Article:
| Humanoid (3e)|
Fey humanoid (4e)
The beautiful, but deadly drow.
|Type|| Humanoid (3e)|
Fey humanoid (4e)
|Alignment|| Chaotic evil (2e)|
Neutral evil (3e)
|Average Lifespan||Usually up to 500, but 900 is not unheard of|
|Language(s)||Common, Drow, Deep Speech, Drow Sign Language, Elven, Undercommon|
|Average Height||5'4" - 6'0"|
|Average Weight||130 - 170 lb|
|Skin Color||Black, dark blue, gray, violet|
|Eye Color||Red, lavender, blue, purple, amber|
|Distinctions||Pointed ears, slim but athletic build, beautiful, affinity to darkness, able to enter fully aware sleep state|
Drow, also known as dark elves, are a dark-skinned sub-race of elves that predominantly live in the Underdark. They are generally evil, exceptions including Drizzt Do'Urden, Zaknafein Do'Urden, Jalynfein, Solaufein, Tos'un Armgo, Liriel Baenre, Jarlaxle, and Qilué Veladorn and other followers of Eilistraee . They are shorter than many other sub-races of elves and, in common with most Underdark-dwelling creatures, have a tremendous resistance to magic. They also have a much higher birthrate than most other elves, but strife tends to keep their numbers down.
In many ways, drow resemble eladrin. Drow have obsidian colored skin and pale yellow (or pale golden), silver or white hair, the latter being by far the most common. This hair is carefully groomed and cared for by most drow and worn long with jewelry and other accessories decorating it. Like all elves, drow are incapable of growing beards, though many males are fond of long sideburns.
Drow eyes are usually bright red, but some are known to have different colored, commonly much paler, eyes such as blue, lilac, pink or silver. Sometimes their eyes are even green which would implicate that this particular drow has some surface elven blood in their veins. They usually vary in height between 5'4" and 6', and weigh between 130 to 175 lbs on average.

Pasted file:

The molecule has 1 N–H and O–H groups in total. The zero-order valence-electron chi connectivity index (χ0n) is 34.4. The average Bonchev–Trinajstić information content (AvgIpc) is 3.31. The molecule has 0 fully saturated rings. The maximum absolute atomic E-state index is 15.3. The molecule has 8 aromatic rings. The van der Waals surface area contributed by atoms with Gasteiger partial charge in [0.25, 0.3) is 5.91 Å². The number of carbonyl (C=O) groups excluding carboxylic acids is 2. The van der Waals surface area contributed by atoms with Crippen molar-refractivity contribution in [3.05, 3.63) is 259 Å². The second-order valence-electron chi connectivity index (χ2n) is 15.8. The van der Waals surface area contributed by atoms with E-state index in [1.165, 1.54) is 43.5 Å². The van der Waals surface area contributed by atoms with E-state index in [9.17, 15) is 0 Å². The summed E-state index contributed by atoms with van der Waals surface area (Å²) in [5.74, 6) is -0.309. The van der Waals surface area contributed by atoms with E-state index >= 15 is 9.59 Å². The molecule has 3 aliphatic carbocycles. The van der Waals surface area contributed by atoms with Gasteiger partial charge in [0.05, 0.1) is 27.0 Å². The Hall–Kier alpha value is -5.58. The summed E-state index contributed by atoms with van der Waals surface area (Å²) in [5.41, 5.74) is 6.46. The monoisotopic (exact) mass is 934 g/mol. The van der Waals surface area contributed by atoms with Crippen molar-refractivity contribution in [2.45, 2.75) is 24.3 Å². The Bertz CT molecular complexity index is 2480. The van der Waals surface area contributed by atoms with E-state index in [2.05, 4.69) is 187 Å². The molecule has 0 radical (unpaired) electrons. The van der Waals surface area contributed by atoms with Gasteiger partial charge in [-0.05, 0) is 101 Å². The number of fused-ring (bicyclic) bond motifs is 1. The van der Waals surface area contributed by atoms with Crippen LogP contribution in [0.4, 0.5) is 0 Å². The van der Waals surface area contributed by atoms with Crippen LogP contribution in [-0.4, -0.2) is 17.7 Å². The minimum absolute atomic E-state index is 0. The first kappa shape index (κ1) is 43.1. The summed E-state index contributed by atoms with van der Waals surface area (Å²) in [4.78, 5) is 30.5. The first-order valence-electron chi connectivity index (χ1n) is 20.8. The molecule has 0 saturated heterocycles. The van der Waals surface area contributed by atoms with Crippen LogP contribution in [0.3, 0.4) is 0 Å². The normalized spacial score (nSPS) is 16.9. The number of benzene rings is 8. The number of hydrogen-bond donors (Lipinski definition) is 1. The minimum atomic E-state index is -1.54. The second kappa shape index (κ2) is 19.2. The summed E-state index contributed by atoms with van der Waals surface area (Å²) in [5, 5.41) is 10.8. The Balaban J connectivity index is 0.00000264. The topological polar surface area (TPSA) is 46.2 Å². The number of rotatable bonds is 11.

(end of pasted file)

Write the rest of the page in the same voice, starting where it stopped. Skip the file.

Drow have lifespans far beyond that of humans and comparable with the rest of the elves, although usually somewhat longer. This is, of course, presuming the drow doesn't meet a premature and violent end, as many often do, but those that survive the trials of their society and the horrors of the Underdark can live for centuries, sometimes as long as 1000 years or more.
Drow are more agile and alluring than most humanoid races and also have many other special abilities that differentiate them from other races, including other Tel-quessir. Like all elves, drow require no sleep but instead enter a meditative trance throughout which they retain full awareness of their surroundings. This state is half-again more efficient than the way in which most races gain rest. Recently it was shown that more and more drow are actually sleeping because they can not find the peace in themselves to enter reverie.
The most distinctive feature of drow, however, is the touch of Lolth upon them. Just as Corellon cursed them and made them vulnerable to light, the Spider Queen gave the drow a blessing to counteract this, giving the drow a power over darkness that other races lack. This power can manifest in several ways. The most common being the ability to shroud enemies in magical, impenetrable darkness, usually called Globe of Darkness, or a debilitating charm called faerie fire that makes a creature an easier target, encasing them in something that looks like purple fire, though causing no harm.
Most drow can only use these abilities every so often, and the power tires them slightly. More experienced and well-trained drow, however, learn to cast both abilities separately. Yet others, particularly drow who are well-favored by Lolth, manifest another ability that both slows and impedes a foe, while also making it more difficult for them to see.